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Separating fact from fiction in GMO debate

The debate over genetically modified crops needs to be both thorough and spirited, but should be based on fact not internet myths.

Our View

We’re not sure where the debate over genetically modified crops would be without the internet.

While the internet is a wonderful tool for finding legitimate data both pro and con, it also makes it easy for just about anyone to spread misinformation and falsehoods. Readers commenting on Capital Press stories frequently recite “facts” about GMOs and the companies that produce them.

• “Why did Monsanto lobby for the ‘Monsanto Protection Act’ that would prohibit lawsuits from illnesses related to eating GMOs — when Monsanto says GMOs are safe to eat? This alone made me suspicious enough to want GMO labeling.” — John B.

John refers to Section 735 of the Consolidated and Further Continuing Appropriations Act of 2013. Many GMO opponents are falsely convinced that Congress granted the company immunity from civil lawsuits claiming damages caused by its genetic modifications.

Section 735 does not give any biotech developer immunity from damages caused by their products.

The measure, officially known as the Farmer Assurance Provision, protected farmers who planted an approved genetically modified crop that was subsequently found by a court to have been deregulated in error. Legislators wanted to make sure growers wouldn’t be forced to dig up crops that were legal at planting time.

Cases challenging a GMO’s deregulation are brought against the USDA, which has sole regulatory authority. GMO developers have no liability.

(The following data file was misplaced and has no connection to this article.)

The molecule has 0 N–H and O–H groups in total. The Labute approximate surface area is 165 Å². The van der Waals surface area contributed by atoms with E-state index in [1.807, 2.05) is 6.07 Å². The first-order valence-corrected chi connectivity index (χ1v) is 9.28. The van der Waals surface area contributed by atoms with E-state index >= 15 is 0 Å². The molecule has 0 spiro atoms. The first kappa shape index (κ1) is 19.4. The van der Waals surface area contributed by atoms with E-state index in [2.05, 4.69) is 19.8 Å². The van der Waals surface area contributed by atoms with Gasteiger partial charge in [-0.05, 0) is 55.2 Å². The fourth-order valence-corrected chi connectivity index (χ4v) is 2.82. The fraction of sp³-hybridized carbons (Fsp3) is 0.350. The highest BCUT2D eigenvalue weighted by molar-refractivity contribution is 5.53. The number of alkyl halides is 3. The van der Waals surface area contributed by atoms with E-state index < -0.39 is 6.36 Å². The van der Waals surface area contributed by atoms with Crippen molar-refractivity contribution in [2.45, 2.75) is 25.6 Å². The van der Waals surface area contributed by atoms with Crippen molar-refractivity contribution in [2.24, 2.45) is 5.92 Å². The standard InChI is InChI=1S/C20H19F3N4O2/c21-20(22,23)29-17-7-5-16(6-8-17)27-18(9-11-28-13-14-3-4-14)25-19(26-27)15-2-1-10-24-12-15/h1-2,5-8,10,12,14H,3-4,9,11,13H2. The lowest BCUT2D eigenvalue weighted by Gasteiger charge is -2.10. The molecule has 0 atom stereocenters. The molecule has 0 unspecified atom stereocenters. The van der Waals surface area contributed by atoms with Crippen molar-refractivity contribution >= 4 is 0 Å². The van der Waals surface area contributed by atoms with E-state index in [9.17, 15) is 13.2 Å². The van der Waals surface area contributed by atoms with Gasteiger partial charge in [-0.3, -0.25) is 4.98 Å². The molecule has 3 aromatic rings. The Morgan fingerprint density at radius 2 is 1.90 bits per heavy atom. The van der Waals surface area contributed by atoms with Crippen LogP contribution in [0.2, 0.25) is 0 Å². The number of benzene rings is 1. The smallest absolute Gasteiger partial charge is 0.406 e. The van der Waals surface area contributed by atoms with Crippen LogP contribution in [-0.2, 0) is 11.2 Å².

The measure expired Sept. 30, 2013.

• “We Need GMOs banned just like they are in Europe and most Sane places.”

Though highly regulated, GMOs aren’t banned in Europe. The European Union subjects potential crops to rigorous study. Proposed GMOs that pass muster can still be blocked by a majority vote of the Council of Agricultural Ministers.

Nearly 50 genetically modified crops — including cotton, corn, soybeans and oil seeds — are registered in Europe, according to the EU Register of Genetically Modified Food and Feed. Two have been approved for cultivation — a variety of Bt corn and a potato variety.

• “Oregon’s agricultural sector is unique in the U.S. in that the majority of farms are still individually owned. We have a strategic advantage to position our farms to grow and sell non-GMO crops and food products, which consumer demand wants. Oregon could be a national — and international — leader to just say no to GMOs.” — Worldly12

Worldly12 expresses a common misconception that most farms in the U.S. are “corporate” owned. Oregon is not unique. The vast majority of farms in every state are individually or family owned. Corporations own a small fraction of U.S. farms, and non-family corporations own an even smaller share.

Figures for the 2012 Census of Agriculture are not yet available, but according to the 2007 Census, 86 percent of all farms were either individually or family held. Eight percent were partnerships, and only 4 percent were corporations. Eighty-nine percent of those corporations were family operations incorporated for tax or other business purposes.

Only 907 farms — about .04 percent — were owned by corporations with more than 10 shareholders.

The debate over genetically modified crops should be thorough and spirited. But it should be based on fact, not falsehoods.



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